Tuesday, September 26, 2017

National Anarchism

Yesterday‘s general elections saw support for the two big German parties dwindle and the rise of the Alternative for Germany (AfD), a right-wing populist party.

In the meantime, intelligent commentators have written intelligent articles about the outcome of the election and the consequences, but I will not dig into those. One guy wrote that the winner is national cynicism, while I would rather call it national anarchism.

Voter turnout was 75.9 percent, up from 71.5 percent in 2013, but a long way from the 90 percent turnout figures of the 1980s. Twelve years of Merkel rule have created both disenchantments with politics and rage against the establishment in Berlin that is apparently pouring billions of euros into refugees while millions of German citizens live at the poverty threshold or below. Nobody in the AfD has so far said: Germany first, but it shows through all their statements.

Savoring their election victory. The right-wing Glorious Four, from the left (?):
Jörg Meuthen, Alexander Gauland, Alice Weidel, and Frauke Petry.
Twenty-four hours later they were only three (©Der Spiegel).
While the populist wing of the AfD led by Frauke Petry is copying the current political trend in many democracies all over the world, its nationalist fraction, the majority guided by Alexander Gauland, is the dangerous part considering the past of my country. There are hopes that the two wings will fight each other. In fact, in all German state parliaments the AfD, unconditionally opposed to the established system and parties, has so far not done any useful work but has rather spent its energy on debates on points of order and on internal quarrels.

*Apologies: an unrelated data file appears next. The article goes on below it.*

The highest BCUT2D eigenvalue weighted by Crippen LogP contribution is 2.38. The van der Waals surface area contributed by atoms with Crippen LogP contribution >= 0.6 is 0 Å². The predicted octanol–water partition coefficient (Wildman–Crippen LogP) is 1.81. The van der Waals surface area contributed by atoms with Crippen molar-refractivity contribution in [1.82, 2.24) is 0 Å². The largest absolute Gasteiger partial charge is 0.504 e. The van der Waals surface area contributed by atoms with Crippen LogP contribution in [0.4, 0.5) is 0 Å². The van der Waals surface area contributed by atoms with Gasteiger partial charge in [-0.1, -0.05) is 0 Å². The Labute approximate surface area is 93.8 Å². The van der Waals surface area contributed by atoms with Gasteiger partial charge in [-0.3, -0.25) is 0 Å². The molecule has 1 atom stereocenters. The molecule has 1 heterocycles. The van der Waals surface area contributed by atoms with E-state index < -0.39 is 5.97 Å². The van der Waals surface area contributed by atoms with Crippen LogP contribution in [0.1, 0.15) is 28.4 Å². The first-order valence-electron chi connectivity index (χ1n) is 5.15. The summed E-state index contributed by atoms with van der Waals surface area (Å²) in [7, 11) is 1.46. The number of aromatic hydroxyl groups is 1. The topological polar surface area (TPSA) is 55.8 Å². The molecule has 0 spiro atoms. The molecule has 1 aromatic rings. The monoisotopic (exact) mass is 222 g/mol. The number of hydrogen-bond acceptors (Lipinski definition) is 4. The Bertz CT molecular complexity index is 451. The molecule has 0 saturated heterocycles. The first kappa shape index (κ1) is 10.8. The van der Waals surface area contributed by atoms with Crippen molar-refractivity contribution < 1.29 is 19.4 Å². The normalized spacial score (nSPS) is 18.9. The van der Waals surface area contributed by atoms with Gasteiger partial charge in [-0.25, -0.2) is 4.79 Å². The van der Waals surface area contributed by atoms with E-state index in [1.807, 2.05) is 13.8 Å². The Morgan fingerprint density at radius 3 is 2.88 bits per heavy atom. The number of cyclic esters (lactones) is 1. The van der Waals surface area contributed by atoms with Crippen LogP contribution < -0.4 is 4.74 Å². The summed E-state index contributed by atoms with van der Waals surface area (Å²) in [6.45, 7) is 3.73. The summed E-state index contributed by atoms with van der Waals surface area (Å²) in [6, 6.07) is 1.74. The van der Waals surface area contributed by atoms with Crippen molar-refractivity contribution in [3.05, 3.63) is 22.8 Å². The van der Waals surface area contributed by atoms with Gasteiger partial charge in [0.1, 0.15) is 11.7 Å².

And they were up to no good when yesterday AfD spokeswoman Frauke Petry declared that she will not join the AfD parliamentary group but rather sit as an independent deputy in the newly elected Bundestag. Today she even announced her withdrawal from the AfD.

While Merkel‘s Christian Democrats remain the strongest party and will certainly form a coalition government, Germany’s Social Democrats experienced their lowest percentage of votes since 1949. Consequently, they will go back to their roots and seek renewal in opposition to the future government. In fact, four more years as a junior partner in a grand coalition with Merkel would have meant the end of Germany‘s grand old party that in 1933 alone stood up in the Reichstag (parliament) against the combination of Nazis and bourgeois parties by not voting for the Ermächtigungsgesetz (the infamous enabling act).

In the 2017 elections, Germany moved to the right. It is time that the Social Democrats fight back.

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